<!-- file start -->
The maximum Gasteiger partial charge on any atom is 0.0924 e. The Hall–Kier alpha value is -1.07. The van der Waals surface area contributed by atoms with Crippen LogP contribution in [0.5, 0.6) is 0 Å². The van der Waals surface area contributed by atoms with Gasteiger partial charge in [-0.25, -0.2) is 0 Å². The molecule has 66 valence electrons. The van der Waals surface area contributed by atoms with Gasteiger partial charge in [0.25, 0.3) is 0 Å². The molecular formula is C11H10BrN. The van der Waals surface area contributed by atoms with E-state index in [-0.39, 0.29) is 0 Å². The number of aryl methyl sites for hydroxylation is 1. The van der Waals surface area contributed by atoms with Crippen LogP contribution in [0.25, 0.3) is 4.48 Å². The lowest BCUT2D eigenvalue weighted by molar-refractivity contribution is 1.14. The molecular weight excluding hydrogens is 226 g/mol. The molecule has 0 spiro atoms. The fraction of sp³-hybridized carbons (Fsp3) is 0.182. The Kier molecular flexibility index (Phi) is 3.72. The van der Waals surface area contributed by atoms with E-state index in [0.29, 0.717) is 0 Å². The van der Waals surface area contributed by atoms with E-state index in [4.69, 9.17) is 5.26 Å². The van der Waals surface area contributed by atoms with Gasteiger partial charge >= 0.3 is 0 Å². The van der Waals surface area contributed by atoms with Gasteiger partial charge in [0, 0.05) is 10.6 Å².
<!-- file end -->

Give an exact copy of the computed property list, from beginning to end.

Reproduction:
The maximum Gasteiger partial charge on any atom is 0.0924 e. The Hall–Kier alpha value is -1.07. The van der Waals surface area contributed by atoms with Crippen LogP contribution in [0.5, 0.6) is 0 Å². The van der Waals surface area contributed by atoms with Gasteiger partial charge in [-0.25, -0.2) is 0 Å². The molecule has 66 valence electrons. The van der Waals surface area contributed by atoms with Gasteiger partial charge in [0.25, 0.3) is 0 Å². The molecular formula is C11H10BrN. The van der Waals surface area contributed by atoms with E-state index in [-0.39, 0.29) is 0 Å². The number of aryl methyl sites for hydroxylation is 1. The van der Waals surface area contributed by atoms with Crippen LogP contribution in [0.25, 0.3) is 4.48 Å². The lowest BCUT2D eigenvalue weighted by molar-refractivity contribution is 1.14. The molecular weight excluding hydrogens is 226 g/mol. The molecule has 0 spiro atoms. The fraction of sp³-hybridized carbons (Fsp3) is 0.182. The Kier molecular flexibility index (Phi) is 3.72. The van der Waals surface area contributed by atoms with E-state index in [0.29, 0.717) is 0 Å². The van der Waals surface area contributed by atoms with E-state index in [4.69, 9.17) is 5.26 Å². The van der Waals surface area contributed by atoms with Gasteiger partial charge >= 0.3 is 0 Å². The van der Waals surface area contributed by atoms with Gasteiger partial charge in [0, 0.05) is 10.6 Å².